Kate Ward

Personality Style at Work

Personality is an attention-grabbing topic. It’s exciting to discover the root cause of your behavior and why you act the way you do. Not to mention, figuring out what makes people tick and how best to deal with them is downright fascinating—even a bit strategic. There are other reasons to pay attention to personality besides curiosity alone. Personality is what determines how we communicate, act as leaders, and get along with others. It drives career choices, performance track records, and organizational culture, just to name a few. Some of us understand the ins and outs of personality through intuition, gut, Read More

A guest-post from Kate Ward, author of Personality Style at Work, first posted on salary.com Recent surveys have estimated that over 132 billion business emails are sent and received each day. With that much communication going on through emails, there’s lots of room for confusion and misunderstandings – especially if you are unaware of how your personality style is perceived by others. Follow these tips to make sure you are on the same wavelength as the recipient of your email. Direct Style Emails: When exchanging emails with a person with the Direct style, keep it short and to the point. Jump in, Read More

In 1999 the Mars Climate Orbiter burned up as it entered the Martian atmosphere after $125 million spent in development and nine months of travel. The cause? A lapse in communication. It all came crashing down because the navigation team and the designers of the spacecraft weren’t communicating essential information in a common language; one used English measurements and the other used metric to relay vital data. “It is very difficult for me to imagine how such a fundamental, basic discrepancy could have remained in the system for so long,” John Pike, Space Policy Director at the Federation of American Scientists,, Read More

For literally thousands of years, people have been asking the question, “What’s the deal with me?” In Classical times, “what we are” was the same thing as “who we are.”  The physical body was fundamentally connected to the “I” (the personality) and the deed/action.  Classical physician Hippocrates noted signs from the body that related to the disposition and personality.  He called these physical/behavioral pairings the Four Humors, and related each to an element of nature (fire, water, wind, earth): Classical notions of ideal forms (developed by Hippocrates’ contemporary, Plato) found resurgence during the modernist period.  People had, in the face, Read More

FREE WEBINAR Hosted by HRDQ Presented by Kate Ward Wednesday, August 22, 2012 11:00am – 12:00pm eastern time The topic of personality in the workplace has always been a popular subject. And for a good reason. That’s because personality is the root source of our behavior, our actions, our performance. It determines how we communicate, influence as leaders, and get along with others. On a larger scale, personality shapes team dynamics—and even sets the tone of an organization’s culture. It can also become a competitive advantage, if people understand how it works and how to use it. Join author Kate Ward, Read More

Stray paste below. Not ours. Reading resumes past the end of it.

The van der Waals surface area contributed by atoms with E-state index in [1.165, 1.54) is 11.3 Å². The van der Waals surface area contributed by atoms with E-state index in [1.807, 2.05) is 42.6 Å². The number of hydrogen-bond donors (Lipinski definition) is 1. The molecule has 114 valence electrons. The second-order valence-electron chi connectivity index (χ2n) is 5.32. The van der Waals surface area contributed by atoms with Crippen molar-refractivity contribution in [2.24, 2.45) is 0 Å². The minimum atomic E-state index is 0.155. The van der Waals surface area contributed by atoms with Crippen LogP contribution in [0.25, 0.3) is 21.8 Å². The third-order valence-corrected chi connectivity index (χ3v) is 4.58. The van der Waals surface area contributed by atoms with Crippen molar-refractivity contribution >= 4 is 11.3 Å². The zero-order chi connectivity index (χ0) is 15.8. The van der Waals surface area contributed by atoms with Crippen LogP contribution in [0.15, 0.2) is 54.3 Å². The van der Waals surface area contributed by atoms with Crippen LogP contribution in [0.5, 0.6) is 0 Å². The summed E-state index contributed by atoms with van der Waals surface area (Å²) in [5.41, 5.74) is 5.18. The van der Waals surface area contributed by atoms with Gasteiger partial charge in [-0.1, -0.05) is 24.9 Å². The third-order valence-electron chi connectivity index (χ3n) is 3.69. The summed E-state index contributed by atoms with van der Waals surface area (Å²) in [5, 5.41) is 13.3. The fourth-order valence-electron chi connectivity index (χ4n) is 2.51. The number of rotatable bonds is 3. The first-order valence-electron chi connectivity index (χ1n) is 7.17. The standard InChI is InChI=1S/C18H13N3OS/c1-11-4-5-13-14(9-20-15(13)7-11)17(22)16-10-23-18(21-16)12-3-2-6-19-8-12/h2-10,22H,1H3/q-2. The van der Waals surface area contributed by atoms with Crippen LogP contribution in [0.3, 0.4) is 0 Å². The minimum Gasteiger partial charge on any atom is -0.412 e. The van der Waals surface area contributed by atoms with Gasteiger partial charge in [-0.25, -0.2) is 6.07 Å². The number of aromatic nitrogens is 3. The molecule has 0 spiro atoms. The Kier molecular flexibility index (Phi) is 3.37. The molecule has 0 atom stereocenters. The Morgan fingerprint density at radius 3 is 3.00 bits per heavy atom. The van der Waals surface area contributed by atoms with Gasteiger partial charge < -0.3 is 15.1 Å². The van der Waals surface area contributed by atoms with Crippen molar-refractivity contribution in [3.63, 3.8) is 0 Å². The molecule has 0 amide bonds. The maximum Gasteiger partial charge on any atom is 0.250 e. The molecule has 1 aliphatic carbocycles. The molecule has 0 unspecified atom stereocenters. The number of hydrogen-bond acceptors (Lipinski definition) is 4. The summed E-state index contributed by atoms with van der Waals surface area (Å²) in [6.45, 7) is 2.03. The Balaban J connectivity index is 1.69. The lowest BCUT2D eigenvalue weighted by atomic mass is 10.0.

A Guest Post by Personality Style at Work author Kate Ward. With the Fourth of July behind us, and an election just around the corner, I’ve been thinking about our American presidents. Four in particular, whom most people would agree were effective leaders: George Washington, Thomas Jefferson, Abraham Lincoln, and Franklin D. Roosevelt. Each led from a distinct strength and Personality Style, and I believe that was the key to their effectiveness. Envision the future: This was Thomas Jefferson’s strength. Jefferson was a visionary who could picture a very different United States with the addition of the Louisiana Purchase. People, Read More

Learning about Personality Style isn’t all about getting along.  People with different Personality Styles approach and respond to conflict in different ways.  In order to address and work through conflict to positive resolutions, we have to communicate effectively.  A thorough understanding – not only of those with whom we are in conflict – but of ourselves, can take us a long way in improving our everyday interactions.  If we can’t understand why we react the way we do in conflict, how can we conduct ourselves effectively? In Kate Ward’s Personality Style at Work, she writes: Communication becomes much more challenging, Read More

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